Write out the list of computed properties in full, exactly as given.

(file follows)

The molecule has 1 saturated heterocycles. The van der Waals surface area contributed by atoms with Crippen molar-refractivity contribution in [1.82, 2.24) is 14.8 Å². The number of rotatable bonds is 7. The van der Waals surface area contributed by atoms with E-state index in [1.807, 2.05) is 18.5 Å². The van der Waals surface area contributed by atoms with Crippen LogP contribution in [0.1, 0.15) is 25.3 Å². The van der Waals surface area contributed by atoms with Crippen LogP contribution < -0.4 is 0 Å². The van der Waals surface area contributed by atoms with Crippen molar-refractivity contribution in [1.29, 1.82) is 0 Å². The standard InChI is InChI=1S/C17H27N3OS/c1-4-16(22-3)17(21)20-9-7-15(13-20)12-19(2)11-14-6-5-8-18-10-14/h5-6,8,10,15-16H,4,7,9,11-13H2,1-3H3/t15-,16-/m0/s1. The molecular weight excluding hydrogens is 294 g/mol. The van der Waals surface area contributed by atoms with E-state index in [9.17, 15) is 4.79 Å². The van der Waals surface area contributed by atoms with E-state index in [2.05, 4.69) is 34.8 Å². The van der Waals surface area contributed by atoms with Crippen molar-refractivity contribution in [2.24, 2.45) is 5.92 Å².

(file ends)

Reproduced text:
The molecule has 1 saturated heterocycles. The van der Waals surface area contributed by atoms with Crippen molar-refractivity contribution in [1.82, 2.24) is 14.8 Å². The number of rotatable bonds is 7. The van der Waals surface area contributed by atoms with E-state index in [1.807, 2.05) is 18.5 Å². The van der Waals surface area contributed by atoms with Crippen LogP contribution in [0.1, 0.15) is 25.3 Å². The van der Waals surface area contributed by atoms with Crippen LogP contribution < -0.4 is 0 Å². The van der Waals surface area contributed by atoms with Crippen molar-refractivity contribution in [1.29, 1.82) is 0 Å². The standard InChI is InChI=1S/C17H27N3OS/c1-4-16(22-3)17(21)20-9-7-15(13-20)12-19(2)11-14-6-5-8-18-10-14/h5-6,8,10,15-16H,4,7,9,11-13H2,1-3H3/t15-,16-/m0/s1. The molecular weight excluding hydrogens is 294 g/mol. The van der Waals surface area contributed by atoms with E-state index in [9.17, 15) is 4.79 Å². The van der Waals surface area contributed by atoms with E-state index in [2.05, 4.69) is 34.8 Å². The van der Waals surface area contributed by atoms with Crippen molar-refractivity contribution in [2.24, 2.45) is 5.92 Å².